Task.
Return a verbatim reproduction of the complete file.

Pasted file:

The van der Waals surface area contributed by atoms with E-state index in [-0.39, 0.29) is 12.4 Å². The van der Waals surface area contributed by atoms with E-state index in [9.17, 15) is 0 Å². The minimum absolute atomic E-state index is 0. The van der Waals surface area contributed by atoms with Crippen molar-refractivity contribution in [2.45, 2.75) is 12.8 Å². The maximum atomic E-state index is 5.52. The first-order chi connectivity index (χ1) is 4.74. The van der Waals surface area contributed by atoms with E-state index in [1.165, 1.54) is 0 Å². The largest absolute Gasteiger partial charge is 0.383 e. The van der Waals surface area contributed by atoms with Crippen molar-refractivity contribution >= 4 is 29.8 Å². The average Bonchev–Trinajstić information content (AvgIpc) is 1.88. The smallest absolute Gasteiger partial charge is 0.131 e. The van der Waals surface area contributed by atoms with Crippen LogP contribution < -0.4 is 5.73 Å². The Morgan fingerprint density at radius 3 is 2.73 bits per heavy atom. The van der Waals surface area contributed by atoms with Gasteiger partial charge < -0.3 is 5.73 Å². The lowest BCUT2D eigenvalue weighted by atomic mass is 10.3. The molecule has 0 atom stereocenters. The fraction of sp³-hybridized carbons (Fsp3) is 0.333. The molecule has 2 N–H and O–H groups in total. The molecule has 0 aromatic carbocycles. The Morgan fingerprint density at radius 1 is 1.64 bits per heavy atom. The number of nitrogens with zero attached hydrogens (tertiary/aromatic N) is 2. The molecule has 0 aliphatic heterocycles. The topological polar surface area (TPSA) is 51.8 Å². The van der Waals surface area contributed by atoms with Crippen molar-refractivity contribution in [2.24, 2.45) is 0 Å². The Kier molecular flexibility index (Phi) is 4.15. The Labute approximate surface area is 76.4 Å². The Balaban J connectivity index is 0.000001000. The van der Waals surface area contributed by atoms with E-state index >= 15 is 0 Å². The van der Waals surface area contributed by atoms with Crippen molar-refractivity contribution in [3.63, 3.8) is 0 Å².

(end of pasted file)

The van der Waals surface area contributed by atoms with E-state index in [-0.39, 0.29) is 12.4 Å². The van der Waals surface area contributed by atoms with E-state index in [9.17, 15) is 0 Å². The minimum absolute atomic E-state index is 0. The van der Waals surface area contributed by atoms with Crippen molar-refractivity contribution in [2.45, 2.75) is 12.8 Å². The maximum atomic E-state index is 5.52. The first-order chi connectivity index (χ1) is 4.74. The van der Waals surface area contributed by atoms with E-state index in [1.165, 1.54) is 0 Å². The largest absolute Gasteiger partial charge is 0.383 e. The van der Waals surface area contributed by atoms with Crippen molar-refractivity contribution >= 4 is 29.8 Å². The average Bonchev–Trinajstić information content (AvgIpc) is 1.88. The smallest absolute Gasteiger partial charge is 0.131 e. The van der Waals surface area contributed by atoms with Crippen LogP contribution < -0.4 is 5.73 Å². The Morgan fingerprint density at radius 3 is 2.73 bits per heavy atom. The van der Waals surface area contributed by atoms with Gasteiger partial charge < -0.3 is 5.73 Å². The lowest BCUT2D eigenvalue weighted by atomic mass is 10.3. The molecule has 0 atom stereocenters. The fraction of sp³-hybridized carbons (Fsp3) is 0.333. The molecule has 2 N–H and O–H groups in total. The molecule has 0 aromatic carbocycles. The Morgan fingerprint density at radius 1 is 1.64 bits per heavy atom. The number of nitrogens with zero attached hydrogens (tertiary/aromatic N) is 2. The molecule has 0 aliphatic heterocycles. The topological polar surface area (TPSA) is 51.8 Å². The van der Waals surface area contributed by atoms with Crippen molar-refractivity contribution in [2.24, 2.45) is 0 Å². The Kier molecular flexibility index (Phi) is 4.15. The Labute approximate surface area is 76.4 Å². The Balaban J connectivity index is 0.000001000. The van der Waals surface area contributed by atoms with E-state index >= 15 is 0 Å². The van der Waals surface area contributed by atoms with Crippen molar-refractivity contribution in [3.63, 3.8) is 0 Å².